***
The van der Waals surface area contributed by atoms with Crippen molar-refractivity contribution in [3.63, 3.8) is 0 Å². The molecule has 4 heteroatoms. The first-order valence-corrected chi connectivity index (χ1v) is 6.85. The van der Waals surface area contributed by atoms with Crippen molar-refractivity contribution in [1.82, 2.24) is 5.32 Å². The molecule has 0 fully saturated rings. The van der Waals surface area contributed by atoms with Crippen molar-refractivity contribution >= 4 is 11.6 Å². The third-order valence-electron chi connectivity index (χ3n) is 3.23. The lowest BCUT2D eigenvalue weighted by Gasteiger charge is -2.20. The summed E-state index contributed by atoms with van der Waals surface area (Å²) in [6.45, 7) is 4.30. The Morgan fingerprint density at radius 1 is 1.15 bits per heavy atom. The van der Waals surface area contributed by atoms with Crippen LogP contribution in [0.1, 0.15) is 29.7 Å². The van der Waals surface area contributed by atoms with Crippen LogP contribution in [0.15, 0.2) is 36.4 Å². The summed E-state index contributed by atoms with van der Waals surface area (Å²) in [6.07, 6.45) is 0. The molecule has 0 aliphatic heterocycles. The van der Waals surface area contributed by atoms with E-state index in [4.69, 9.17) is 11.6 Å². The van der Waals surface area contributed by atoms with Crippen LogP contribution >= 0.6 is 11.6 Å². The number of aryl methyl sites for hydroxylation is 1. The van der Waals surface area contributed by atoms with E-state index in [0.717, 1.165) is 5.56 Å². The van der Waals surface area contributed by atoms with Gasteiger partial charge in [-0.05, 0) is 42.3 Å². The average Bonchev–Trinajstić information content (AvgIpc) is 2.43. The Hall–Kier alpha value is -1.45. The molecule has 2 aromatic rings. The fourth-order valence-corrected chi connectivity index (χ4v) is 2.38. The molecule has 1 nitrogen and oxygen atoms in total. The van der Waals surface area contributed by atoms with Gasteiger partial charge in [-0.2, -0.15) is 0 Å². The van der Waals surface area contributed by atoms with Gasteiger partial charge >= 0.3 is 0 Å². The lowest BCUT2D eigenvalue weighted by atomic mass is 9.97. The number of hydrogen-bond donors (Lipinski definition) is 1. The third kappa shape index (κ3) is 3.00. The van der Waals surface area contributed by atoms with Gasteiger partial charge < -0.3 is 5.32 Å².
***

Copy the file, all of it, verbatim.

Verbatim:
The van der Waals surface area contributed by atoms with Crippen molar-refractivity contribution in [3.63, 3.8) is 0 Å². The molecule has 4 heteroatoms. The first-order valence-corrected chi connectivity index (χ1v) is 6.85. The van der Waals surface area contributed by atoms with Crippen molar-refractivity contribution in [1.82, 2.24) is 5.32 Å². The molecule has 0 fully saturated rings. The van der Waals surface area contributed by atoms with Crippen molar-refractivity contribution >= 4 is 11.6 Å². The third-order valence-electron chi connectivity index (χ3n) is 3.23. The lowest BCUT2D eigenvalue weighted by Gasteiger charge is -2.20. The summed E-state index contributed by atoms with van der Waals surface area (Å²) in [6.45, 7) is 4.30. The Morgan fingerprint density at radius 1 is 1.15 bits per heavy atom. The van der Waals surface area contributed by atoms with Crippen LogP contribution in [0.1, 0.15) is 29.7 Å². The van der Waals surface area contributed by atoms with Crippen LogP contribution in [0.15, 0.2) is 36.4 Å². The summed E-state index contributed by atoms with van der Waals surface area (Å²) in [6.07, 6.45) is 0. The molecule has 0 aliphatic heterocycles. The van der Waals surface area contributed by atoms with E-state index in [4.69, 9.17) is 11.6 Å². The van der Waals surface area contributed by atoms with Crippen LogP contribution >= 0.6 is 11.6 Å². The number of aryl methyl sites for hydroxylation is 1. The van der Waals surface area contributed by atoms with E-state index in [0.717, 1.165) is 5.56 Å². The van der Waals surface area contributed by atoms with Gasteiger partial charge in [-0.05, 0) is 42.3 Å². The average Bonchev–Trinajstić information content (AvgIpc) is 2.43. The Hall–Kier alpha value is -1.45. The molecule has 2 aromatic rings. The fourth-order valence-corrected chi connectivity index (χ4v) is 2.38. The molecule has 1 nitrogen and oxygen atoms in total. The van der Waals surface area contributed by atoms with Gasteiger partial charge in [-0.2, -0.15) is 0 Å². The van der Waals surface area contributed by atoms with Gasteiger partial charge >= 0.3 is 0 Å². The lowest BCUT2D eigenvalue weighted by atomic mass is 9.97. The number of hydrogen-bond donors (Lipinski definition) is 1. The third kappa shape index (κ3) is 3.00. The van der Waals surface area contributed by atoms with Gasteiger partial charge < -0.3 is 5.32 Å².